If you received a householded mailing this year and would like additional copies of the proxy statement and annual report on Form 10-K mailed to you, please contact Broadridge Financial Solutions, Inc. (“Broadridge”) by telephone at 1-800-579-1639, or by email at sendmaterial@proxyvote.com and include your control number in the subject line.  Broadridge will promptly deliver any additional copies requested. If you would like to enroll in or withdraw from householding, please contact the Company’s transfer agent, American Stock Transfer & Trust Company (if you hold your shares “of record”) at 6201 15th Avenue, Brooklyn, New York 11219, help@astfinancial.com or 1-800-937-5449, or the broker, trustee or other nominee through which you hold your shares.

Householding is limited to accounts within the same bank or brokerage firm. Therefore, if you have accounts containing our common stock at more than one brokerage firm, you may receive a copy of the proxy statement and annual report on Form 10-K from each firm.

3 | SilverBow Resources, Inc.
 2021 Proxy Statement


What are the Board’s recommendations on how I should vote my shares?
The Board recommends that you vote your shares as follows:
Proposal 1 —
FOR the election of the two nominees for Class II directors identified in this proxy statement, with terms to expire at the 2024 annual meeting of shareholders;
Proposal 2 —
FOR the approval of the nonbinding advisory vote to approve the compensation of SilverBow Resources’ named executive officers as presented in this proxy statement; and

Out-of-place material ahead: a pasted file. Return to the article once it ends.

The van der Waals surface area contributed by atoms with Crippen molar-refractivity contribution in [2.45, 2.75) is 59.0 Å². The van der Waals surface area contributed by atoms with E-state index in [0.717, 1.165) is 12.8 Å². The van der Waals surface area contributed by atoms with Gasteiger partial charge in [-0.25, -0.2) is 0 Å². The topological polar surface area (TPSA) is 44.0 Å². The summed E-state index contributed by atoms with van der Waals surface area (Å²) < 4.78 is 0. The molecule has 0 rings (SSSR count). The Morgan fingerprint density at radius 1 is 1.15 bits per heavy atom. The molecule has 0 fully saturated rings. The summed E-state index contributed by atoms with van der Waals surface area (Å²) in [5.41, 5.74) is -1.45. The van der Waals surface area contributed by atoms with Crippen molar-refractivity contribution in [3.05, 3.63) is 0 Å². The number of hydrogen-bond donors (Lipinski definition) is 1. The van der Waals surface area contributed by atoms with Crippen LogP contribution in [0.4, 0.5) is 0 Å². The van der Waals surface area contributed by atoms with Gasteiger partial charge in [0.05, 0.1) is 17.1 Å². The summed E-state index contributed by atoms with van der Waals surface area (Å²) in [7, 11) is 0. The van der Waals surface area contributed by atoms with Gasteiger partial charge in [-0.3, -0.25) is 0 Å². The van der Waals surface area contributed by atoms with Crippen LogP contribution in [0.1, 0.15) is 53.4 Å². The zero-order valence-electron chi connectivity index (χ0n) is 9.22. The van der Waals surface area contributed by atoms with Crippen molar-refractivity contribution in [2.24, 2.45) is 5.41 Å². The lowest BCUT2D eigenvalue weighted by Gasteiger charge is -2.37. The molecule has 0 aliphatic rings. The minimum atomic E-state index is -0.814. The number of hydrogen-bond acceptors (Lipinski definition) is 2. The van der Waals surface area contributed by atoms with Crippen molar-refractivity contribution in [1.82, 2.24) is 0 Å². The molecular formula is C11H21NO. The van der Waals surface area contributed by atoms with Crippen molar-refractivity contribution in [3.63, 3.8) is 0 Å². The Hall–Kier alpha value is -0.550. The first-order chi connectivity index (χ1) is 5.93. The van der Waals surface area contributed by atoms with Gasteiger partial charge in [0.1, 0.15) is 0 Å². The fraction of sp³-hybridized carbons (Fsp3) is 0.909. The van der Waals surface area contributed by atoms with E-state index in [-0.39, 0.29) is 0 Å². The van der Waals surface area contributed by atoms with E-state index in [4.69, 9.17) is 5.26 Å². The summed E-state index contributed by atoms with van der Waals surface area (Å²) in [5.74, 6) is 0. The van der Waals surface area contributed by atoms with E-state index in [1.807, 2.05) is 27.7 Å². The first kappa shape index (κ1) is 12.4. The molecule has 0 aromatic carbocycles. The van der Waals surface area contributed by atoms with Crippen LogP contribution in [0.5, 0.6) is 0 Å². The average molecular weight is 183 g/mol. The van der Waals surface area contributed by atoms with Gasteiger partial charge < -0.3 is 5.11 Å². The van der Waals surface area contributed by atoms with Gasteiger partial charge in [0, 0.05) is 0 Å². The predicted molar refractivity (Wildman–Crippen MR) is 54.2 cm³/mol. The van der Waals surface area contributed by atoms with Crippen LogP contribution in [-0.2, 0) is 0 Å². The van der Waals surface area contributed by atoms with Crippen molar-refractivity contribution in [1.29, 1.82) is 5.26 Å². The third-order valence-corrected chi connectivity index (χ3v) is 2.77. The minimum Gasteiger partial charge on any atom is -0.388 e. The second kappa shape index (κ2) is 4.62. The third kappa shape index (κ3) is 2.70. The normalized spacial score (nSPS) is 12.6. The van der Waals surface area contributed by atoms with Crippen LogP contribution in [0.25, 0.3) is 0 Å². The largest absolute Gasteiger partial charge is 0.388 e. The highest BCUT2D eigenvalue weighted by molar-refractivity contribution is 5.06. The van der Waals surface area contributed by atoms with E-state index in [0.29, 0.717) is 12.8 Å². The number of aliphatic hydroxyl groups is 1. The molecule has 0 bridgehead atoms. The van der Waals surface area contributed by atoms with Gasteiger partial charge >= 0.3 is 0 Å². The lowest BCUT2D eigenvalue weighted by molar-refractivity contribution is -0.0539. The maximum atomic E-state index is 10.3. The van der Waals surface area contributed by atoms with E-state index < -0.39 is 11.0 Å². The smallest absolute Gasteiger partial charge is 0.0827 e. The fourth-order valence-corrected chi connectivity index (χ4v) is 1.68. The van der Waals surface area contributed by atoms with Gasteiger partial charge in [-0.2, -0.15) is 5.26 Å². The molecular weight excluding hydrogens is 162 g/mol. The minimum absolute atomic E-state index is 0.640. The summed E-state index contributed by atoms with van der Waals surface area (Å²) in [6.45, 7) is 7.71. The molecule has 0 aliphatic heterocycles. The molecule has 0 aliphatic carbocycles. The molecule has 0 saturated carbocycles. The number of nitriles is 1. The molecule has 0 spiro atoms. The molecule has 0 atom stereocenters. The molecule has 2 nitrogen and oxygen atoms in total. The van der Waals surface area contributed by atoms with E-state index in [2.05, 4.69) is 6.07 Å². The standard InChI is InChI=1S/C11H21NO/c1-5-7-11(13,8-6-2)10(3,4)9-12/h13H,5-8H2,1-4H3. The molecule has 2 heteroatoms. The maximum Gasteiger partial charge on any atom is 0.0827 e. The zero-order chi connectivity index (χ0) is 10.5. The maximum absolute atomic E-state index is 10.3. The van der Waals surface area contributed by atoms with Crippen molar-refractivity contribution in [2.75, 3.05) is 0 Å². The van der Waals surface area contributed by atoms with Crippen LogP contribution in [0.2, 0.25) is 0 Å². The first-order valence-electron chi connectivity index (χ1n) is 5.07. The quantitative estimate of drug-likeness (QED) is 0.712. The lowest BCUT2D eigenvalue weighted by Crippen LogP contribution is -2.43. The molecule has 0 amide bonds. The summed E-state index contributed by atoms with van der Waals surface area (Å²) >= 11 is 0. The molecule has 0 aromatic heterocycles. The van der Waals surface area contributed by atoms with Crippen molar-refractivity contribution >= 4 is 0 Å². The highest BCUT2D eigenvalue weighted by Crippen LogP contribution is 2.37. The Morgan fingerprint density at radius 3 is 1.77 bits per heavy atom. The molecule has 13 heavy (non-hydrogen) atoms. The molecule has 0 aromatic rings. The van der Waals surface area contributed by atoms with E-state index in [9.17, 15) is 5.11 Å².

Proposal 3 —
FOR the ratification of the selection of BDO USA, LLP as SilverBow Resources’ independent auditor for the fiscal year ending December 31, 2021.
What are my choices when voting?
Proposal 1 — You may cast your vote “for” electing each of the nominees as directors or “withhold” your vote on one or more nominees.
Proposals 2 and 3 — You may cast your vote “for” or “against” or you may abstain with respect to each proposal.
How will my shares be voted if I do not specify how they should be voted?
If you vote by proxy, the individuals named on the proxy card (your “proxies”) will vote your shares in the manner you indicate. If you sign and return the proxy card without indicating your instructions, your shares will be voted as follows:
Proposal 1 —
FOR the election of the two nominees for Class II directors identified in this proxy statement, with terms to expire at the 2024 annual meeting of shareholders;
Proposal 2 —
FOR the approval of the nonbinding advisory vote to approve the compensation of SilverBow Resources’ named executive officers as presented in this proxy statement; and
Proposal 3 —
FOR the ratification of the selection of BDO USA, LLP as SilverBow Resources’ independent auditor for the fiscal year ending December 31, 2021.
What is a quorum?